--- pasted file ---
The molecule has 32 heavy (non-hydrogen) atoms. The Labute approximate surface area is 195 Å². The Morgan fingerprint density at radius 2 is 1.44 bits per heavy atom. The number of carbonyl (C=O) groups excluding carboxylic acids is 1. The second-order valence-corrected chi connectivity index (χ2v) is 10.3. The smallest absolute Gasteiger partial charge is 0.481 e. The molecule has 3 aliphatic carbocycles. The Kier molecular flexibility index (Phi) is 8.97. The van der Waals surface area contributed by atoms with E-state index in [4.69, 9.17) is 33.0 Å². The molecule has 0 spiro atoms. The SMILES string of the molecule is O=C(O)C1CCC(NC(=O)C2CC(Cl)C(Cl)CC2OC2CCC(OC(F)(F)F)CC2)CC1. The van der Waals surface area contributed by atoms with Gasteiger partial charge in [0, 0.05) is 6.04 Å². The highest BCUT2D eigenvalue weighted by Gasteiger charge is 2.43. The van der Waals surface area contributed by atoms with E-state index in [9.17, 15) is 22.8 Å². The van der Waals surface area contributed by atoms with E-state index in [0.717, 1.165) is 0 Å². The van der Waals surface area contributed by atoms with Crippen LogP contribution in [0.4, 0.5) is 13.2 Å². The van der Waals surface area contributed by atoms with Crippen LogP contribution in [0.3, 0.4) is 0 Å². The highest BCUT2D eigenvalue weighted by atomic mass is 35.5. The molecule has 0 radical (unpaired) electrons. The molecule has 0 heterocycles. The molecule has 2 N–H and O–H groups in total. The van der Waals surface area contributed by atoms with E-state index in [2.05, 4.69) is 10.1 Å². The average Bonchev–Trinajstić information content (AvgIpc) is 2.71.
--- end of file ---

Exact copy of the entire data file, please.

The molecule has 32 heavy (non-hydrogen) atoms. The Labute approximate surface area is 195 Å². The Morgan fingerprint density at radius 2 is 1.44 bits per heavy atom. The number of carbonyl (C=O) groups excluding carboxylic acids is 1. The second-order valence-corrected chi connectivity index (χ2v) is 10.3. The smallest absolute Gasteiger partial charge is 0.481 e. The molecule has 3 aliphatic carbocycles. The Kier molecular flexibility index (Phi) is 8.97. The van der Waals surface area contributed by atoms with E-state index in [4.69, 9.17) is 33.0 Å². The molecule has 0 spiro atoms. The SMILES string of the molecule is O=C(O)C1CCC(NC(=O)C2CC(Cl)C(Cl)CC2OC2CCC(OC(F)(F)F)CC2)CC1. The van der Waals surface area contributed by atoms with Gasteiger partial charge in [0, 0.05) is 6.04 Å². The highest BCUT2D eigenvalue weighted by Gasteiger charge is 2.43. The van der Waals surface area contributed by atoms with E-state index in [9.17, 15) is 22.8 Å². The van der Waals surface area contributed by atoms with E-state index in [0.717, 1.165) is 0 Å². The van der Waals surface area contributed by atoms with Crippen LogP contribution in [0.4, 0.5) is 13.2 Å². The van der Waals surface area contributed by atoms with Crippen LogP contribution in [0.3, 0.4) is 0 Å². The highest BCUT2D eigenvalue weighted by atomic mass is 35.5. The molecule has 0 radical (unpaired) electrons. The molecule has 0 heterocycles. The molecule has 2 N–H and O–H groups in total. The van der Waals surface area contributed by atoms with E-state index in [2.05, 4.69) is 10.1 Å². The average Bonchev–Trinajstić information content (AvgIpc) is 2.71.